(104 OTfol) Orthonychiurus folsomi (Schäffer, 1900)
*gotoi (Chowdhury, 1958)
*musae (Selga, 1962)
*sinensis (Stach, 1954)
Orthonychiurus (formerly Onychiurus) folsomi has only been recorded from heated glasshouses. Anal spines are absent and the post-antennal organ is elliptical with about 10 to 12 complex vesicles (Fig. 1). Pseudocelli (PSO) are absent from the first thoracic segment (the typical PSO formula is 32/022/33342). The tibiotarsi of the legs bear nine distal setae and the empodium is long and filamentous reaching the same length as the claw (Figs. 2, 3). Males possess a row of four thick spine-like ventral setae on the second abdominal segment (Figs. 4 and 5). The largest specimen Steve saw which fits the above description was 1.9 mm in length.
Orthonychiurus folsomi is clearly introduced and must be present in numerous other similar localities. The map includes records for the junior synonyms Orthonychiurus gotoi, and Orthonychiurus sinensis.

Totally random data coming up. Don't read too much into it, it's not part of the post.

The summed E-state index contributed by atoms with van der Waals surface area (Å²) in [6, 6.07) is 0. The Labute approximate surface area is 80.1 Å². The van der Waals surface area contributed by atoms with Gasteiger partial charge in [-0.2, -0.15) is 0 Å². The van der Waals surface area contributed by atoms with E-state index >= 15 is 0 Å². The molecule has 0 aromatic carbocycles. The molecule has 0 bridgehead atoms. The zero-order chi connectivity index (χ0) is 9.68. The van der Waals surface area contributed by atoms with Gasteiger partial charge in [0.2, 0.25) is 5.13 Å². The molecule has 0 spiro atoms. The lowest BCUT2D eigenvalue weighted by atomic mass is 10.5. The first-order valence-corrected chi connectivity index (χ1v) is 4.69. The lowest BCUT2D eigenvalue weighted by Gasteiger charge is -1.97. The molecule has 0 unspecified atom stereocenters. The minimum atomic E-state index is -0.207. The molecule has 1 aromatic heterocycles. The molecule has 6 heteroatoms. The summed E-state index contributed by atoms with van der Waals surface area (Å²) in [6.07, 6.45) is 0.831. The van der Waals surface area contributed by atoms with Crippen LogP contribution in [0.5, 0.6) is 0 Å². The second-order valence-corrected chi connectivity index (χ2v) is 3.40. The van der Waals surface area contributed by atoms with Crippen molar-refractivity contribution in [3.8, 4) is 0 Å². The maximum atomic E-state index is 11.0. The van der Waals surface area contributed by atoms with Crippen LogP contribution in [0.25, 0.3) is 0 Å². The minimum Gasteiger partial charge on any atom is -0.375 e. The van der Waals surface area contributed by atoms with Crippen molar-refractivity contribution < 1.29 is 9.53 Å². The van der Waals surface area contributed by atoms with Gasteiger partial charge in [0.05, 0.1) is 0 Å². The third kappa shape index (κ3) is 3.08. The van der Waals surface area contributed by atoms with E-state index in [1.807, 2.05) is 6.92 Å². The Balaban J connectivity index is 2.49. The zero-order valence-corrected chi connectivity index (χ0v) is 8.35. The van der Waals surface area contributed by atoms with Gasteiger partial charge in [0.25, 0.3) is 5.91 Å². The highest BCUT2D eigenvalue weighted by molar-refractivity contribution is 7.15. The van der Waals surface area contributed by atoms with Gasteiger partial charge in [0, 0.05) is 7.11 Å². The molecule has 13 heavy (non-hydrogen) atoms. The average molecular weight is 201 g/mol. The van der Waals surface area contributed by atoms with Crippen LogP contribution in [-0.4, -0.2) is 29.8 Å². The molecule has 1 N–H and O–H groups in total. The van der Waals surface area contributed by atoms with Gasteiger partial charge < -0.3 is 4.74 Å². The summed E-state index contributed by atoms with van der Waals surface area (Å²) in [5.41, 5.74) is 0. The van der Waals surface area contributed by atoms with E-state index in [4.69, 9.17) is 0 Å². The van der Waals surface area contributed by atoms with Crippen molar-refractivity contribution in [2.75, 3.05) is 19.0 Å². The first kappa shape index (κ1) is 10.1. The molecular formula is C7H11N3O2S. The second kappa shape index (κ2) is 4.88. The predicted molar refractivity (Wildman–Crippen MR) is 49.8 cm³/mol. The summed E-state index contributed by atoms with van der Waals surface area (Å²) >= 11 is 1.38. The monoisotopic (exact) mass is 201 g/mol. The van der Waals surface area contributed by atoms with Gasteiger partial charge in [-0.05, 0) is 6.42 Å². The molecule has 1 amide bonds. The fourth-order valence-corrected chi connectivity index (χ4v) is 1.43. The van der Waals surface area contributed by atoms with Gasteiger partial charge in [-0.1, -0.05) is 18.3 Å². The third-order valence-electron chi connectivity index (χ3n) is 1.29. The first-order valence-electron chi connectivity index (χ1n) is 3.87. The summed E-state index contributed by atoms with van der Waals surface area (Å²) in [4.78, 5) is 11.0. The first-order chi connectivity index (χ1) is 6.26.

Orthonychiurus folsomi distribution map
Fig. 1 (above): Post-antennal organ (PAO) of Orthonychiurus folsomi collected from a glasshouse at Silwood Park, Ascot in November 1977 by Brian Pitkin.
Fig. 2 (above) and Fig. 3 (below): Foot of third leg of the same specimen of Orthonychiurus folsomi shown in Fig. 1 at two levels of focus. The tibiotarsus bears nine apical setae (1 to 9) and the empodium (emp) is long and filamentous and is about the same length as the claw.
Fig. 3 like Fig 2, shows thet foot of third leg of the same specimen of Orthonychiurus folsomi shown in Fig. 1 at two levels of focus. The tibiotarsus bears nine apical setae (1 to 9) and the empodium (emp) is long and filamentous and is about the same length as the claw.
Fig. 4: Ventral side of the second (abd2) and third (abd3) abdominal segments of a male specimen of Orthonychiurus folsomi collected from a UK 'greenhouse' in June 1926 by G. Munro (exact locality not known). The area enclosed by the green box is shown in Fig. 5.
Fig. 5: Higher magnification view of the area enclosed by the green box shown in Fig. 4. The ventral side of the second abdominal segment bears four thick spine-like ventral setae ( 1 to 4).